Over the decades people have gotten more and more distant and a lot less civil to each other. One of my favorite movies is Gone With the Wind and I always think to the scene where Rhett and Scarlet are pushing Baby Blue's pram down the sidewalk. Each time they pass someone Rhett tips his hat and they all greet each other — "Good morning, Mrs. Meade." "Good morning, Captain Butler". Even into the 60s and a bit into the 70s people would greet each other at work every morning.

These days it's both a me-me-me society as well as being deeply immersed in technology. No more hand written letters when a short email or Facebook nudge will do. So much for cherishing long distance phone calls because they cost so much money. Now we carry our phones with us and can call anywhere in the world in an instant.

All this leads to distance and lessens the number of deep, developed friendships in favor of acquaintances. While driving Uber in SF (which I started so I could socialize more on the weekends) I met a man from Rhodesia who had moved to London and was just finishing up an 18 month job in San Francisco. His next move was to Ireland and he was on his way to say goodbye to friends he had made while here. He commented that he felt that during his stay here he had really only made acquaintances. It seemed that in SF people were very friendly and happy to add another friend to their large keychain filled of friendships, but in actuality, it was very superficial acquaintances that they were making, not deep, developed friendships. People knew him, but none bothered to KNOW him.

That's how I've felt about my 'friends' in Sacramento. Sure I have a large circle of people I know now, but hardly any of them have gotten to know me better or me them.

I know it's a 2-way street. I can't put the blame completely on others because I have to make the effort too. I have to extend the invitations. I have to listen to them and ask questions to get to know them more deeply than what restaurants are their favorites right now.

That's why I've tried recently to reach out to some people and invite them to happy hour or to dinner so that I can get to know them more. And I'm hoping that if I extend the invitation to others, they will be willing to learn more about me as I learn more about them.

I'm terribly guilty of tuning out of conversations and I'm making a real effort to stay "in" the conversation instead of just glazing over. 

I could have another 30 to 50 years to go and they will go a lot faster than the last 50. Sadly, during these next 50 years many people will disappear just from the sad fact of dying. All the more reason to develop friendships that are meaningful and to cherish to the end. 

Social website for making friends (women only) is

More on this topic:

Why It's Hard To Make Friends As An Adult, According to Reddit

Wednesday, July 15, 2015

Time to pig out at Heritage Fire 2015

Hey, gang. It's that wonderful time of year again! Heritage Fire is one of Northern California's premiere food events with a barrel load of the region's top chefs. From Sacramento to Napa to the Bay Area, the best love to congregate at Charles Krug winery for a day of paleo eating - all meat, all the time. 

For an overview of last year's event, check out my post highlighting the Sacramento chefs.

This year, so far, we have representation by Michael Thiemann who will soon be opening his meat-centric restaurant, Empress. The other chef I will note is one I consider to be an adopted to Sacramento chef, Matthew Accarrino of San Francisco's SPQR. The reason I say that is because he's become good friends with our Sac chefs and Michael Passmore of Passmore Ranch. And, by the way, he was a James Beard Award nominee this last year. 

During this meat fest you get to dine on all sorts of proteins: rabbit, lamb, pork, beef, sturgeon, chicken, and more! All done over outdoor fire pits.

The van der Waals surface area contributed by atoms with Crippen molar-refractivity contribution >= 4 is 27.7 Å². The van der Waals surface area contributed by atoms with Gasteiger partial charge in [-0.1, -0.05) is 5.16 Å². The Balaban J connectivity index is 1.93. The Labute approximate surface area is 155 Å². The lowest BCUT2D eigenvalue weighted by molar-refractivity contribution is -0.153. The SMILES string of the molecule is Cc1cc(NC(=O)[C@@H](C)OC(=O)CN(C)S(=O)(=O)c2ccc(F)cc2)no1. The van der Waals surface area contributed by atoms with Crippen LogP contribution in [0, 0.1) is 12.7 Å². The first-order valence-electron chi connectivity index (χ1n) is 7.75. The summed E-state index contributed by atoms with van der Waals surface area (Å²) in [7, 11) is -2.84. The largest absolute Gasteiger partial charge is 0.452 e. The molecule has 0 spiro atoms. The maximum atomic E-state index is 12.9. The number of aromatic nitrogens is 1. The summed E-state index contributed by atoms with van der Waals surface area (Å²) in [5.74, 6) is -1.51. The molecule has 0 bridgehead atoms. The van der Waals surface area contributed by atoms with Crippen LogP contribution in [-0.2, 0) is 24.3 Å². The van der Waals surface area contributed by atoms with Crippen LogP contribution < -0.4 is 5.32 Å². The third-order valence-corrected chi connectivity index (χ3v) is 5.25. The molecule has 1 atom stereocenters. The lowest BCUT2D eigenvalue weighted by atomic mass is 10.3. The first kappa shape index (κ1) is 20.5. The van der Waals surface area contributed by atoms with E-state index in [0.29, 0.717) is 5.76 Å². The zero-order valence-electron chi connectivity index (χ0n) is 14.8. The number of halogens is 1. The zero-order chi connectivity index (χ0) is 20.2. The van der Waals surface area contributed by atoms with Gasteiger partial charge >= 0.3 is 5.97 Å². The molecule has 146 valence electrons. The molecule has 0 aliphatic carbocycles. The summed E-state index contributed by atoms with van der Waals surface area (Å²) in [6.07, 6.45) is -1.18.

There's plenty more to Heritage FireIn addition to the meat-laden feast, the event includes animal theatre cooking, butcher demonstrations, lawn games, live music and the opportunity to learn directly from the farmers and producers behind the great wines, brews and ciders of the event. Bring a cooler so that you can purchase some of the butchered meats to take home. Money raised from the butcher sales will benefit the students of the Culinary Institute of America at Greystone.

Come join me and our chefs and represent, Sacramento!

To purchase tickets, visit the Heritage Fire Napa ticket page.

Disclosure: I received a press pass for this post.

Sunday, July 12, 2015

Comparing Fast Casual Pizzas

Ever since Chipotle's build-your-own fast casual concept became popular others have tried to copy the concept. Most popular has been the pizza version. Here in the Sacramento region I've now tried three different ones, Pieology, Blaze Pizza, and now Blast Pizza

The first out the gate was Pielogy, the only one that's managed to find a location in The Grid. Then Blaze launched in Gold River, Davis, and Roseville shortly after. Blast Pizza is out in Rocklin.  After having now tried all three, I'm ready to compare. 

Blast Pizza

Pieology's crust is made using a pressing machine to flatten out dough balls to make the crust. I found it a suitable crust for what the place is, fast processing of  customers' orders. Thing is, dough is tossed and stretched for a reason. Stretching pulls the gluten threads and makes the crust more tender. Rolling or pressing, then, obviously makes a tougher crust.

What I immediately thought about Blaze Pizza's crust was that it was like cardboard. My least favorite of the three. Both of these very thin crust versions made for quick cooking in the ovens. 

Blast Pizza's was the best. They use hand-stretched dough that is made daily and then set ready, much like Michael Johnson of The Pizza Company does for his mobile pizza oven. This crust is thicker, thus taking longer to cook in the oven than the other two. But it was definitely the best of the bunch because of its being thicker and stretched. 

All three do offer gluten-free crust, but none of them have "clean" situations to keep things away from the flour around the kitchen. Therefore, celiac disease sufferers probably shouldn't eat at any, while gluten intolerant people should be cautious. 

Tuesday, July 7, 2015

Sneak Peak: Fish Face